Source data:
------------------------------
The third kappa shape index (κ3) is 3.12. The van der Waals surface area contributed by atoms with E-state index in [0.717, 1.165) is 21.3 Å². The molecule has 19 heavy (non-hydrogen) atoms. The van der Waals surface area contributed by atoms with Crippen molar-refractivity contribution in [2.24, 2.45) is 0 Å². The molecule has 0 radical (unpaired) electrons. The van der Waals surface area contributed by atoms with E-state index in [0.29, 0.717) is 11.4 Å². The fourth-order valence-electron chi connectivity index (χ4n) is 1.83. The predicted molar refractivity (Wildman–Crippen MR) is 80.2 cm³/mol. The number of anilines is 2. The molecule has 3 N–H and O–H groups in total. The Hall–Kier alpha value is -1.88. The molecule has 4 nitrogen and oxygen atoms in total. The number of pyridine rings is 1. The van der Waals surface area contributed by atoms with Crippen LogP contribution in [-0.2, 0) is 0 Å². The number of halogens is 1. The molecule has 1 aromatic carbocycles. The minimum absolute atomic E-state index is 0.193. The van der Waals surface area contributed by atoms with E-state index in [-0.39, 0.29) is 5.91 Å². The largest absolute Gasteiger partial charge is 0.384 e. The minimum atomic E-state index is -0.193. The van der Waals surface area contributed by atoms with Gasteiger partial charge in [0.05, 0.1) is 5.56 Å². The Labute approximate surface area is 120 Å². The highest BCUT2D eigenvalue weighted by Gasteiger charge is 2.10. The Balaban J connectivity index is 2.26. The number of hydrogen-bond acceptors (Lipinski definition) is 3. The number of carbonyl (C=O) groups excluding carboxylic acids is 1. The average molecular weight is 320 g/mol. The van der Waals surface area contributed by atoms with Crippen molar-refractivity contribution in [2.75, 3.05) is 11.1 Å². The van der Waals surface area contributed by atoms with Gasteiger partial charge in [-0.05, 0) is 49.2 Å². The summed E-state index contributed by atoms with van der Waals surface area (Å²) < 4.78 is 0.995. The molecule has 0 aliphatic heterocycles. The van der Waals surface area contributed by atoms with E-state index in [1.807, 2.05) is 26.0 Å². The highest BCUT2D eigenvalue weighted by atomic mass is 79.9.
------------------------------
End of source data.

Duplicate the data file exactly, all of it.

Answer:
The third kappa shape index (κ3) is 3.12. The van der Waals surface area contributed by atoms with E-state index in [0.717, 1.165) is 21.3 Å². The molecule has 19 heavy (non-hydrogen) atoms. The van der Waals surface area contributed by atoms with Crippen molar-refractivity contribution in [2.24, 2.45) is 0 Å². The molecule has 0 radical (unpaired) electrons. The van der Waals surface area contributed by atoms with E-state index in [0.29, 0.717) is 11.4 Å². The fourth-order valence-electron chi connectivity index (χ4n) is 1.83. The predicted molar refractivity (Wildman–Crippen MR) is 80.2 cm³/mol. The number of anilines is 2. The molecule has 3 N–H and O–H groups in total. The Hall–Kier alpha value is -1.88. The molecule has 4 nitrogen and oxygen atoms in total. The number of pyridine rings is 1. The van der Waals surface area contributed by atoms with Crippen LogP contribution in [-0.2, 0) is 0 Å². The number of halogens is 1. The molecule has 1 aromatic carbocycles. The minimum absolute atomic E-state index is 0.193. The van der Waals surface area contributed by atoms with E-state index in [-0.39, 0.29) is 5.91 Å². The largest absolute Gasteiger partial charge is 0.384 e. The minimum atomic E-state index is -0.193. The van der Waals surface area contributed by atoms with Gasteiger partial charge in [0.05, 0.1) is 5.56 Å². The Labute approximate surface area is 120 Å². The highest BCUT2D eigenvalue weighted by Gasteiger charge is 2.10. The Balaban J connectivity index is 2.26. The number of hydrogen-bond acceptors (Lipinski definition) is 3. The number of carbonyl (C=O) groups excluding carboxylic acids is 1. The average molecular weight is 320 g/mol. The van der Waals surface area contributed by atoms with Crippen molar-refractivity contribution in [2.75, 3.05) is 11.1 Å². The van der Waals surface area contributed by atoms with Gasteiger partial charge in [-0.05, 0) is 49.2 Å². The summed E-state index contributed by atoms with van der Waals surface area (Å²) < 4.78 is 0.995. The molecule has 0 aliphatic heterocycles. The van der Waals surface area contributed by atoms with E-state index in [1.807, 2.05) is 26.0 Å². The highest BCUT2D eigenvalue weighted by atomic mass is 79.9.